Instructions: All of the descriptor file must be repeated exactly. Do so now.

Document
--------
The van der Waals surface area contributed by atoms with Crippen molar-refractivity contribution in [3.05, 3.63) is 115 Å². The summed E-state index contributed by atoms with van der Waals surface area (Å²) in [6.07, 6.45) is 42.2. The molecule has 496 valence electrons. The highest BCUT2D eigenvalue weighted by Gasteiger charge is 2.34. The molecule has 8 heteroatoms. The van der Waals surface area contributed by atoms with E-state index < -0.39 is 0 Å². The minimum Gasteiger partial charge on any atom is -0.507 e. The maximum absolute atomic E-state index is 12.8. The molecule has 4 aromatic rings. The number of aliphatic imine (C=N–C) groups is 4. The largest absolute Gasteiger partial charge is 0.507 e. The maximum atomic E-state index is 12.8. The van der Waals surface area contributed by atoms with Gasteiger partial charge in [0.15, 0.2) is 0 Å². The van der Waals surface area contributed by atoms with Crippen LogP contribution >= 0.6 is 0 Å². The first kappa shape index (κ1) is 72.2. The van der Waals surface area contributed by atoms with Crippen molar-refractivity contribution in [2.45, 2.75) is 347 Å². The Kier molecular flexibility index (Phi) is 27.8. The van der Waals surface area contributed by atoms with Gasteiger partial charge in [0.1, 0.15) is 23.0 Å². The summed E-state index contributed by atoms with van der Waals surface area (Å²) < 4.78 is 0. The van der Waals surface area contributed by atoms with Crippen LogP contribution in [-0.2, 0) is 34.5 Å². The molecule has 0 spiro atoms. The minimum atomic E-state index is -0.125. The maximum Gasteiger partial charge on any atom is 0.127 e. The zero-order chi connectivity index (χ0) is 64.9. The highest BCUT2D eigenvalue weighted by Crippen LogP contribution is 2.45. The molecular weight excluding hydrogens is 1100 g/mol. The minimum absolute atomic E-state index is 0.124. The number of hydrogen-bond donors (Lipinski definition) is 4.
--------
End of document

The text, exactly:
The van der Waals surface area contributed by atoms with Crippen molar-refractivity contribution in [3.05, 3.63) is 115 Å². The summed E-state index contributed by atoms with van der Waals surface area (Å²) in [6.07, 6.45) is 42.2. The molecule has 496 valence electrons. The highest BCUT2D eigenvalue weighted by Gasteiger charge is 2.34. The molecule has 8 heteroatoms. The van der Waals surface area contributed by atoms with E-state index < -0.39 is 0 Å². The minimum Gasteiger partial charge on any atom is -0.507 e. The maximum absolute atomic E-state index is 12.8. The molecule has 4 aromatic rings. The number of aliphatic imine (C=N–C) groups is 4. The largest absolute Gasteiger partial charge is 0.507 e. The maximum atomic E-state index is 12.8. The van der Waals surface area contributed by atoms with Gasteiger partial charge in [0.15, 0.2) is 0 Å². The van der Waals surface area contributed by atoms with Crippen LogP contribution >= 0.6 is 0 Å². The first kappa shape index (κ1) is 72.2. The van der Waals surface area contributed by atoms with Crippen molar-refractivity contribution in [2.45, 2.75) is 347 Å². The Kier molecular flexibility index (Phi) is 27.8. The van der Waals surface area contributed by atoms with Gasteiger partial charge in [0.1, 0.15) is 23.0 Å². The summed E-state index contributed by atoms with van der Waals surface area (Å²) < 4.78 is 0. The van der Waals surface area contributed by atoms with Crippen LogP contribution in [-0.2, 0) is 34.5 Å². The molecule has 0 spiro atoms. The minimum atomic E-state index is -0.125. The maximum Gasteiger partial charge on any atom is 0.127 e. The zero-order chi connectivity index (χ0) is 64.9. The highest BCUT2D eigenvalue weighted by Crippen LogP contribution is 2.45. The molecular weight excluding hydrogens is 1100 g/mol. The minimum absolute atomic E-state index is 0.124. The number of hydrogen-bond donors (Lipinski definition) is 4.